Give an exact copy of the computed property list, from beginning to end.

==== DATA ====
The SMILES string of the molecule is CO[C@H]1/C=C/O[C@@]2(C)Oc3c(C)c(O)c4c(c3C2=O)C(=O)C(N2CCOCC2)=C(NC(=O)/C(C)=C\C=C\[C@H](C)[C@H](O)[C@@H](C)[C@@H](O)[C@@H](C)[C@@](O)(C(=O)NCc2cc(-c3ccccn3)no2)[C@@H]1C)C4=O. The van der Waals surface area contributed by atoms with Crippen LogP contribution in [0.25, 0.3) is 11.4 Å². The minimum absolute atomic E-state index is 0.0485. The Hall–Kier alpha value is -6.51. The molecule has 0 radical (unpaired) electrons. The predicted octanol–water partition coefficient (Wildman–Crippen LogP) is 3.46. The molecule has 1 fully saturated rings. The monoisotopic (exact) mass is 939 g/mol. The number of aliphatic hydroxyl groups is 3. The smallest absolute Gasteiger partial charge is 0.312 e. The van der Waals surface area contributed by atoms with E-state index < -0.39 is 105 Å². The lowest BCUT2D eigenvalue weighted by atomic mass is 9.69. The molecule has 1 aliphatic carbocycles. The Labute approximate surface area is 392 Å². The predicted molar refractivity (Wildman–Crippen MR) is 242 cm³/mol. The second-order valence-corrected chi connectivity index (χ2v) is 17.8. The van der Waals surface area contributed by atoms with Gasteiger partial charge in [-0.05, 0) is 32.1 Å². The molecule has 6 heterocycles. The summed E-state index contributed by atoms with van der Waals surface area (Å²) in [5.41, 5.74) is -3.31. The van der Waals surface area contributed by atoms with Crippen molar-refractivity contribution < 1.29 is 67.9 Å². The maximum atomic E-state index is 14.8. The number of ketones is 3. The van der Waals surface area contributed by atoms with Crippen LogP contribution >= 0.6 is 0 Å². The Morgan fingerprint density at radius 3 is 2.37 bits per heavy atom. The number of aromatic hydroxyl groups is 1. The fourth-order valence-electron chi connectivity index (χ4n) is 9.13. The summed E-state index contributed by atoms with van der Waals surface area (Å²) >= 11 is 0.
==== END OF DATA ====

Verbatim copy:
The SMILES string of the molecule is CO[C@H]1/C=C/O[C@@]2(C)Oc3c(C)c(O)c4c(c3C2=O)C(=O)C(N2CCOCC2)=C(NC(=O)/C(C)=C\C=C\[C@H](C)[C@H](O)[C@@H](C)[C@@H](O)[C@@H](C)[C@@](O)(C(=O)NCc2cc(-c3ccccn3)no2)[C@@H]1C)C4=O. The van der Waals surface area contributed by atoms with Crippen LogP contribution in [0.25, 0.3) is 11.4 Å². The minimum absolute atomic E-state index is 0.0485. The Hall–Kier alpha value is -6.51. The molecule has 0 radical (unpaired) electrons. The predicted octanol–water partition coefficient (Wildman–Crippen LogP) is 3.46. The molecule has 1 fully saturated rings. The monoisotopic (exact) mass is 939 g/mol. The number of aliphatic hydroxyl groups is 3. The smallest absolute Gasteiger partial charge is 0.312 e. The van der Waals surface area contributed by atoms with E-state index < -0.39 is 105 Å². The lowest BCUT2D eigenvalue weighted by atomic mass is 9.69. The molecule has 1 aliphatic carbocycles. The Labute approximate surface area is 392 Å². The predicted molar refractivity (Wildman–Crippen MR) is 242 cm³/mol. The second-order valence-corrected chi connectivity index (χ2v) is 17.8. The van der Waals surface area contributed by atoms with Gasteiger partial charge in [-0.05, 0) is 32.1 Å². The molecule has 6 heterocycles. The summed E-state index contributed by atoms with van der Waals surface area (Å²) in [5.41, 5.74) is -3.31. The van der Waals surface area contributed by atoms with Crippen molar-refractivity contribution < 1.29 is 67.9 Å². The maximum atomic E-state index is 14.8. The number of ketones is 3. The van der Waals surface area contributed by atoms with Crippen LogP contribution >= 0.6 is 0 Å². The Morgan fingerprint density at radius 3 is 2.37 bits per heavy atom. The number of aromatic hydroxyl groups is 1. The fourth-order valence-electron chi connectivity index (χ4n) is 9.13. The summed E-state index contributed by atoms with van der Waals surface area (Å²) >= 11 is 0.